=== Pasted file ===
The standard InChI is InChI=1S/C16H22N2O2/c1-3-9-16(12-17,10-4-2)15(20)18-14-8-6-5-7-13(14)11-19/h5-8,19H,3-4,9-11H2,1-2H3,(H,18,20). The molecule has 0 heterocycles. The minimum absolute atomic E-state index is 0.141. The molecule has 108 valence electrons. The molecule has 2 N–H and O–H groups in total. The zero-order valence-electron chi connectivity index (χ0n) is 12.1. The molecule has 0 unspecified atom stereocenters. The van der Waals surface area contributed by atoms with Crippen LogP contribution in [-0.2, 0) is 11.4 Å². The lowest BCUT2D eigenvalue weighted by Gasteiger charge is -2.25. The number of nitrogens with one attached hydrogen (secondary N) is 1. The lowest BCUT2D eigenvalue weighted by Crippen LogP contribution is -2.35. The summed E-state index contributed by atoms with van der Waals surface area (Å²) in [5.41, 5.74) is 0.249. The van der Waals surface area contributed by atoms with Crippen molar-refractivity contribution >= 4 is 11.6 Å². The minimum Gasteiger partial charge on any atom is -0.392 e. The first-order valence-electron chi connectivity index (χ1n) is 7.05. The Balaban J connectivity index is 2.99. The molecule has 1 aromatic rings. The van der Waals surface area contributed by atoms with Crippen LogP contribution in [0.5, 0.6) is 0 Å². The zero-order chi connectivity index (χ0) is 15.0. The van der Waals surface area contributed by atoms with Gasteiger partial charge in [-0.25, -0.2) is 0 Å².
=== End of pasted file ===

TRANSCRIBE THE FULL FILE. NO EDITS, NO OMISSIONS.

The standard InChI is InChI=1S/C16H22N2O2/c1-3-9-16(12-17,10-4-2)15(20)18-14-8-6-5-7-13(14)11-19/h5-8,19H,3-4,9-11H2,1-2H3,(H,18,20). The molecule has 0 heterocycles. The minimum absolute atomic E-state index is 0.141. The molecule has 108 valence electrons. The molecule has 2 N–H and O–H groups in total. The zero-order valence-electron chi connectivity index (χ0n) is 12.1. The molecule has 0 unspecified atom stereocenters. The van der Waals surface area contributed by atoms with Crippen LogP contribution in [-0.2, 0) is 11.4 Å². The lowest BCUT2D eigenvalue weighted by Gasteiger charge is -2.25. The number of nitrogens with one attached hydrogen (secondary N) is 1. The lowest BCUT2D eigenvalue weighted by Crippen LogP contribution is -2.35. The summed E-state index contributed by atoms with van der Waals surface area (Å²) in [5.41, 5.74) is 0.249. The van der Waals surface area contributed by atoms with Crippen molar-refractivity contribution >= 4 is 11.6 Å². The minimum Gasteiger partial charge on any atom is -0.392 e. The first-order valence-electron chi connectivity index (χ1n) is 7.05. The Balaban J connectivity index is 2.99. The molecule has 1 aromatic rings. The van der Waals surface area contributed by atoms with Crippen LogP contribution in [0.5, 0.6) is 0 Å². The zero-order chi connectivity index (χ0) is 15.0. The van der Waals surface area contributed by atoms with Gasteiger partial charge in [-0.25, -0.2) is 0 Å².